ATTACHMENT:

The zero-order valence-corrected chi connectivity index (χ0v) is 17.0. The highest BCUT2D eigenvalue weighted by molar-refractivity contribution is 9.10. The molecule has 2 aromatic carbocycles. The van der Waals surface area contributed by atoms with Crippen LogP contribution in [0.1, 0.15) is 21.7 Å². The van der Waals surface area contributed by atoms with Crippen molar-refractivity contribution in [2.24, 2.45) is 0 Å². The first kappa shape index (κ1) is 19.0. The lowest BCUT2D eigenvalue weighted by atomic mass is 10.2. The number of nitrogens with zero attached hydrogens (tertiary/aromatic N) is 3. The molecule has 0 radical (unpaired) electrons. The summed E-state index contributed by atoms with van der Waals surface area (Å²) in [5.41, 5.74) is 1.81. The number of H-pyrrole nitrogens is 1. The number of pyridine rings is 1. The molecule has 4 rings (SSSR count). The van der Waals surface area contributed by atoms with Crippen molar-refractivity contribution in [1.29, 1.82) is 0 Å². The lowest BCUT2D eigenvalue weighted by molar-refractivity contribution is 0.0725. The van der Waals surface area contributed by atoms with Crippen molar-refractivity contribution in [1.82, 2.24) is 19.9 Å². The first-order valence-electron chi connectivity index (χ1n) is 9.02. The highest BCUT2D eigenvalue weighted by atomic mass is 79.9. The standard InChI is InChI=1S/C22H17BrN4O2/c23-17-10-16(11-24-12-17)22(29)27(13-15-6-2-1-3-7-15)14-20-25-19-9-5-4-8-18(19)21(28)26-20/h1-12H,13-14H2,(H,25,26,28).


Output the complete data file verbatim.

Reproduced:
The zero-order valence-corrected chi connectivity index (χ0v) is 17.0. The highest BCUT2D eigenvalue weighted by molar-refractivity contribution is 9.10. The molecule has 2 aromatic carbocycles. The van der Waals surface area contributed by atoms with Crippen LogP contribution in [0.1, 0.15) is 21.7 Å². The van der Waals surface area contributed by atoms with Crippen molar-refractivity contribution in [2.24, 2.45) is 0 Å². The first kappa shape index (κ1) is 19.0. The lowest BCUT2D eigenvalue weighted by atomic mass is 10.2. The number of nitrogens with zero attached hydrogens (tertiary/aromatic N) is 3. The molecule has 0 radical (unpaired) electrons. The summed E-state index contributed by atoms with van der Waals surface area (Å²) in [5.41, 5.74) is 1.81. The number of H-pyrrole nitrogens is 1. The number of pyridine rings is 1. The molecule has 4 rings (SSSR count). The van der Waals surface area contributed by atoms with Crippen molar-refractivity contribution in [1.29, 1.82) is 0 Å². The lowest BCUT2D eigenvalue weighted by molar-refractivity contribution is 0.0725. The van der Waals surface area contributed by atoms with Crippen molar-refractivity contribution in [1.82, 2.24) is 19.9 Å². The first-order valence-electron chi connectivity index (χ1n) is 9.02. The highest BCUT2D eigenvalue weighted by atomic mass is 79.9. The standard InChI is InChI=1S/C22H17BrN4O2/c23-17-10-16(11-24-12-17)22(29)27(13-15-6-2-1-3-7-15)14-20-25-19-9-5-4-8-18(19)21(28)26-20/h1-12H,13-14H2,(H,25,26,28).